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The United States signs the Louisiana Purchase Treaty and buys Louisiana Territory from France on May 2, 1803.
On May 2, 1803, the United States and France sign the Louisiana Purchase Treaty, (which was antedated to April 30, 1803). With the stroke of a pen, the United States, a new and rather small nation, doubles in size, adding nearly 828,000 square miles -- an enormous swath of land that stretches across the entire central portion of present-day United States. France sells the land "for a song" -- about four cents an acre. The Louisiana Purchase is the achievement of America's third president, Thomas Jefferson (1743-1826). Jefferson had already planned the Lewis and Clark Expedition to explore the vast, unknown land west of the Missouri River, much of which had belonged to France. By the time the Louisiana Purchase is announced to the tiny nation on July 3, 1803, Meriwether Lewis is already on his way to Pittsburgh to obtain supplies for the historic journey, which will now proceed across lands belonging to the United States.
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Lewis and Clark Expedition enters Washington state on October 10, 1805.
On October 10, 1805, Lewis and Clark and the Corps of Volunteers for Northwestern Discovery enter what is now the state of Washington, at the confluence of what they call the "Koos koos ke" (Clearwater River) and the "Kimooenem" or "Lewis's River" (Snake).
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Lewis and Clark reach the confluence of the Snake and Columbia rivers on October 16, 1805.
On October 16, 1805, the Lewis and Clark Expedition reaches the confluence of the Snake and Columbia rivers at present-day Pasco, beginning the final leg of 4,000-mile journey of exploration from St. Louis, Missouri, to the Pacific Ocean.
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Lewis and Clark begin descending the rapids of the Columbia River at Celilo Falls on October 22, 1805.
On October 22, 1805, Lewis and Clark and the Corps of Discovery encounter Celilo Falls, at the beginning of a 55-mile stretch of the Columbia River that will prove to be the most difficult and dangerous part of their journey through the Pacific Northwest.
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Lewis and Clark camp near Salmon Creek in Clark County on November 4, 1805.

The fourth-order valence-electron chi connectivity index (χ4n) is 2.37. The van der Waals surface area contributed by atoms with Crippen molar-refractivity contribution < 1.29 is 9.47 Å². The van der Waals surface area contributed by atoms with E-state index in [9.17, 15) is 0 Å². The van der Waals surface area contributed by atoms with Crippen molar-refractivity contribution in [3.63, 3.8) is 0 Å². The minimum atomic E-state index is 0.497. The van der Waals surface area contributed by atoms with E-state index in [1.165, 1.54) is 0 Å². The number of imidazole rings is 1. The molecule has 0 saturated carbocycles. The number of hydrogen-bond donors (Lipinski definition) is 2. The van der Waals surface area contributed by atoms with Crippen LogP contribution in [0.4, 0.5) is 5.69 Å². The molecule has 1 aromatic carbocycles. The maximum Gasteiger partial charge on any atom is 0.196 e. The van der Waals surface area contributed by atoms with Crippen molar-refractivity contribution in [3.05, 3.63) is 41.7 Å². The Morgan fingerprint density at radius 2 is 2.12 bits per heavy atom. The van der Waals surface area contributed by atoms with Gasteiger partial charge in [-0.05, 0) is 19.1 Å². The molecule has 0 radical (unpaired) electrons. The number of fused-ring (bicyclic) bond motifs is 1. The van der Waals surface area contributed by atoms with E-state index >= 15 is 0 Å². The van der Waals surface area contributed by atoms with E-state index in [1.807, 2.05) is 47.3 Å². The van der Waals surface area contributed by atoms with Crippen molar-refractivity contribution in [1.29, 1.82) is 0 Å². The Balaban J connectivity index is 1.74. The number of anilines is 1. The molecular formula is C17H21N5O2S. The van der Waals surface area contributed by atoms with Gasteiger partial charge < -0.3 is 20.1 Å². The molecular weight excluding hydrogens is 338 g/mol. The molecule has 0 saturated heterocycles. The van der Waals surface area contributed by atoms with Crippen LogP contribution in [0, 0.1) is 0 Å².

On November 4, 1805, the Corps of Discovery led by Meriwether Lewis (1774-1809) and William Clark (1770-1838) camps on the Columbia River in what is now Clark County, beside a Chinookan Indian house near the entrance of Salmon Creek. The expedition has come nearly 4,000 miles from the mouth of the Missouri River, and is nearing its goal -- the Pacific Ocean at the mouth of the Columbia River.
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Lewis and Clark prematurely celebrate their arrival at the Pacific Ocean on November 7, 1805.
On November 7, 1805, thinking he can see and hear the Pacific Ocean in the distance, William Clark writes his most famous journal entry: "Great joy in camp we are in view
of the Ocian
, this great Pacific Octean which we have been so long anxious to See." In fact, the Lewis and Clark Expedition is still 20 miles from the sea.
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Lewis and Clark Expedition reaches the Pacific Ocean on November 15, 1805.
On November 15, 1805, Lewis and Clark and the Corps of Volunteers for Northwestern Discovery reach the Pacific Ocean at the mouth of the Columbia River, one year, six months, and one day after leaving St. Louis, Missouri, in search of the legendary "Northwest Passage" to the sea.
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In first election by Americans in the West, the Corps of Discovery votes to winter on the south side of the Columbia River on November 24, 1805.
On November 24, 1805, the Corps of Discovery, led by Captains Meriwether Lewis and William Clark, votes to spend the winter on the south bank of the Columbia River. All members of the expedition are allowed to participate. This is the first election by Americans in the West, and the first election to include a woman, a Native American, and an African slave.
File 7539: Full Text >
Homeward bound, the Lewis and Clark Expedition leaves Washington state on May 5, 1806.
On May 5, 1806, after taking an overland shortcut from present-day Wallula to the vicinity of Clarkston, the Lewis and Clark Expedition leaves the confines of what is now Washington state. From here, the explorers will continue east, ending their 8,000-mile "voyage of discovery" in St. Louis, Missouri, four months later.
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Tri-Cities celebrates the bicentennial of the Lewis and Clark Expedition beginning on October 14, 2005.
From October 14 through 17, 2005, the Tri-Cities celebrates the bicentennial of the Lewis and Clark Expedition. Meriwether Lewis and William Clark had explored the area 200 years before, in 1805. People from across the Columbia Basin celebrate the anniversary of that historic event at Sacajawea State Park, located in Pasco at the confluence of the Snake and Columbia rivers, and at Columbia Park in Kennewick. Descendants of the tribal peoples who greeted Lewis and Clark's Corps of Volunteers for Northwest Discovery join in and share their perspective.
File 7605: Full Text >